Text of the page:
6 Ways to Effective Emailing February 7, 2010

Tired of going back and forth to clarify your thoughts? Sick of repeating the same message to everybody? Follow these 6 tips to communicate more effectively the next time you write an Email. You'll find your stress level much reduced.

1. Do not include _all_ the quoted messages.
Quoted messages are useful to figure out the context. But enclosing the entire thread is not only excessive but also confusing. GMail also groups the messages in a conversation thread, making citation even less necessary.

2. Do not use the same email subject such as "important message".
Again, GMail groups all the messages from the same address with the same title in the same thread. There's no way to turn this feature off, so if you really want to call it "important message", add a date stamp to it.

3. Differentiate "To" and "CC".
It's a good habit to copy every one involved in a project. Sometimes, however, it is unclear who is the main intended audience. So instead of putting every address in the To field, carbon copy the rest. If multiple persons are addressed, call out their names individually, so that they know who is responsible for which task.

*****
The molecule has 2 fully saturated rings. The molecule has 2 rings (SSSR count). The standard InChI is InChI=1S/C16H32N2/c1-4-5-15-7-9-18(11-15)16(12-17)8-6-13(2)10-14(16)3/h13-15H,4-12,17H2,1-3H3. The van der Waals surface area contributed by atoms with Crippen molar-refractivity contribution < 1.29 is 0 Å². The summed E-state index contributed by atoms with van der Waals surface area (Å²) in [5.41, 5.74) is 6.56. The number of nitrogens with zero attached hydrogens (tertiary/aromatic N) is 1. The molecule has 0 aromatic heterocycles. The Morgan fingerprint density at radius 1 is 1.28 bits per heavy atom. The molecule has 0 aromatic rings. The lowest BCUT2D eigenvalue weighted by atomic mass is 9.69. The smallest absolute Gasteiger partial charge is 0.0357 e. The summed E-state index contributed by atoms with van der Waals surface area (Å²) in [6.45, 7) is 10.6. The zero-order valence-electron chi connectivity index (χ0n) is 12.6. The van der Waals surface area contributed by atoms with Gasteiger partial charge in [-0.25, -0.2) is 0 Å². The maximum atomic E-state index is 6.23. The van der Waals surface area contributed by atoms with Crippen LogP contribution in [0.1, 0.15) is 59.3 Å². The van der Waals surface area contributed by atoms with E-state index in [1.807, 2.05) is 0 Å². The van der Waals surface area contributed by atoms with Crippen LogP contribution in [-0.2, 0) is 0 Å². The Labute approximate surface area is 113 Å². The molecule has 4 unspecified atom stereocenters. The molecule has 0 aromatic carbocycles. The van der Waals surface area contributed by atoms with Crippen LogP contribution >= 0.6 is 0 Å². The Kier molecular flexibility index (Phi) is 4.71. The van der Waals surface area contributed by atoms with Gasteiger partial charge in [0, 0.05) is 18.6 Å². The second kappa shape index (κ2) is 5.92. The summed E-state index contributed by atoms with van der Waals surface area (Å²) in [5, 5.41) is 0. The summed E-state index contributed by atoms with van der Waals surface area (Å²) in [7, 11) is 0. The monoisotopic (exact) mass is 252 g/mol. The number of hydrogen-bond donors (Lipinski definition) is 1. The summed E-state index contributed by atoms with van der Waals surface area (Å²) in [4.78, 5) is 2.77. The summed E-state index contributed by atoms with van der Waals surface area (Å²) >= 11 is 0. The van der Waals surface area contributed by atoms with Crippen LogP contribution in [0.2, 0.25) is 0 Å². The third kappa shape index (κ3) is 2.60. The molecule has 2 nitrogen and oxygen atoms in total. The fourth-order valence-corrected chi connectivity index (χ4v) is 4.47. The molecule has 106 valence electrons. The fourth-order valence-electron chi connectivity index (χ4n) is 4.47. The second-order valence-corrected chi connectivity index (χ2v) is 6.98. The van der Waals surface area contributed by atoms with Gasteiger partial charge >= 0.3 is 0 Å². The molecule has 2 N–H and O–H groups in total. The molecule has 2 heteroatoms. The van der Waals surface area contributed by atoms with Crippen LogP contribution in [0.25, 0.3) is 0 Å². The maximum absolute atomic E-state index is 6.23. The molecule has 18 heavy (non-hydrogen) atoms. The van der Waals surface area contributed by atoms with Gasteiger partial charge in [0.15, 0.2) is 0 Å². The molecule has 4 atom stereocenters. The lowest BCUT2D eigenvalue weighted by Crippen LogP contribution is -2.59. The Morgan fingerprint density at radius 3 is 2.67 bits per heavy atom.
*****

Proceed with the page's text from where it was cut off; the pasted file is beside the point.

4. Repeat the subject line.
There are times when I got emails with part of the message in the subject line, and the rest in the body. Again this could be inconvenient in the context of GMail threading. If the subject line reads "Meeting at 11:30", and the body says "can you make it?", and 5 responses have been sent before I get to read it, the subject line and the body will be stretched apart - making it difficult to see the entire message.

5. Email from a real computer
Maybe this is just personal preference, but I'm really annoyed by "sent from an iPhone" signature. Blackberry not so much. Maybe this is because I was using an iPhone once, and I know the difference in response quality when you use an iPhone versus a real laptop.

6. Do not mix requests
Sometimes we try to be more "efficient" by piggy-backing unrelated topics to the main subject. "By the way, can you also forward me the invoices from last week?" Requests like this are most likely missed. In some cases, they distract the recipient from the main issue. Use a separate email.

The bottom line is, there could be much less room for miscommunication, and higher efficiency, if we spent more time upfront in writing quality messages. By providing enough context and be concise and accurate, we can avoid a lot of issues.

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